Robot to shave the Moon's surface in hunt for water

Standing at just over two feet tall it may not look like a big deal, but this is the robot NASA hopes will be able to extract water from the Moon.

NASA's Regolith Advanced Surface Systems Operations Robot
NASA's Regolith Advanced Surface Systems Operations Robot Credit: NASA

The robot has special arms designed to skim lunar soil from which water and ice can be extracted. It could even use the chemicals to make fuel.

Called 'Regolith Advanced Surface Systems Operations Robot' or RASSOR for short, one of the biggest design challenges was to make it light and small enough to fly on a rocket, but heavy enough to operate in gravity lower than that of Earth.

RASSOR would need to operate for around 5 years
RASSOR would need to operate for around 5 years Credit: NASA

It's still only a prototype, and not ready to be propelled into Space just yet. But if it does get there, it means astronauts will be able to sustain themselves during missions.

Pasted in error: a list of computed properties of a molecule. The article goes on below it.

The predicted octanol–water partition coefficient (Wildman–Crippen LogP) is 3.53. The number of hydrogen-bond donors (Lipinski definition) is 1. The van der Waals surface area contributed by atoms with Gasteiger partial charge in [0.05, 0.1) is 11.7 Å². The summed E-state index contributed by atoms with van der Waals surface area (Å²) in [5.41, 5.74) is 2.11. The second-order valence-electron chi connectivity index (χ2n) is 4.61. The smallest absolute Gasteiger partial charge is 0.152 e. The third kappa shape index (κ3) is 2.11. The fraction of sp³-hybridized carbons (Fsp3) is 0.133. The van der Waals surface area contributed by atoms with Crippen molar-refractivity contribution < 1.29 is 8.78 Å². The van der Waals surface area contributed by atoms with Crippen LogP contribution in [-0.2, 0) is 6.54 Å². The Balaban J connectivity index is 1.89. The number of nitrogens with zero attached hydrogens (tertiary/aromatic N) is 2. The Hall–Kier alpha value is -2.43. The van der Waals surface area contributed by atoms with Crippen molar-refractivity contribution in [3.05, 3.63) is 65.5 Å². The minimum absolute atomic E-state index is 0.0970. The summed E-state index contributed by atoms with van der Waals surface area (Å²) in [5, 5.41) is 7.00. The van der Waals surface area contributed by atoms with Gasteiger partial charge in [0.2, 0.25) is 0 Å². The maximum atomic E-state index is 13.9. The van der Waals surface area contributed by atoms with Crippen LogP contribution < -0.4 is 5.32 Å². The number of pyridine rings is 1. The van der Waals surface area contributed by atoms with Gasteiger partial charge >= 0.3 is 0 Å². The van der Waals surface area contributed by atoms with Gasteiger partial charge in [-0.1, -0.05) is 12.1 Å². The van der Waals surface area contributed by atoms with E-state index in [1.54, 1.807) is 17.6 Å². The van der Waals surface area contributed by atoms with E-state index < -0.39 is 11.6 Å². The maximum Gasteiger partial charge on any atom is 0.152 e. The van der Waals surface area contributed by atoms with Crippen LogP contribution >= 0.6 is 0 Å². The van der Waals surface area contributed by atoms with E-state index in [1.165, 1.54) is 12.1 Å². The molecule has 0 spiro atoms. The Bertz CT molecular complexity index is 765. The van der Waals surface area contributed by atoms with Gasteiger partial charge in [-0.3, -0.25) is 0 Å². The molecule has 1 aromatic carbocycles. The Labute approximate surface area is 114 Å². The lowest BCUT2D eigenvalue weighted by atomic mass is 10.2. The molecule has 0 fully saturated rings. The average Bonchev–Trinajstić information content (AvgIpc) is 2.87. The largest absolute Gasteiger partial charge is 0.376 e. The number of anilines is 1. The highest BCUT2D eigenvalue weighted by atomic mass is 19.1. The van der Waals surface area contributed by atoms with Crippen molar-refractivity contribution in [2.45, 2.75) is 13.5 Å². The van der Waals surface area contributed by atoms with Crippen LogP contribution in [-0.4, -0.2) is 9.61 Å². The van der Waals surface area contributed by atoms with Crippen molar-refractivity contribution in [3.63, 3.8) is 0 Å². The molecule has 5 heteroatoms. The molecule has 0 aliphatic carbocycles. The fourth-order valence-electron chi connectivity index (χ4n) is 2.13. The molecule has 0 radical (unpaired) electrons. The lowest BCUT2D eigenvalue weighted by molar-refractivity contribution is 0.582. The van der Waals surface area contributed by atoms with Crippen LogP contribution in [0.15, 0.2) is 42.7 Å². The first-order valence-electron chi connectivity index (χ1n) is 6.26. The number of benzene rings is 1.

Producing both water and fuel from the soil would also cut the huge expense of launching the supplies from Earth, as 90% of a rocket's mass normally consists of propellant.

  • RASSOR would need to operate about 16 hours a day for five years
  • It would drive five times faster than the Mars Curiosity rover's top speed of 4 centimetres per second
  • It would shave the Moon's surface with a pair of rotating drums and return to the resource processing plant with some 40 pounds of lunar soil for processing

This has been kind of the dream, the mission they gear this around. There are some areas at the poles where they think there's a lot of ice, so you'd be digging in ice. There's other areas where the water is actually 30 centimetres down so you actually have to dig down 30 centimetres and take off the top and that depth is really where you want to start collecting water ice.

– RASSOR engineering team

A large area has been cleared in part of the engineers' workshop to make room for some imitation lunar soil to allow the robot to be tested in material close to what it will face on the moon.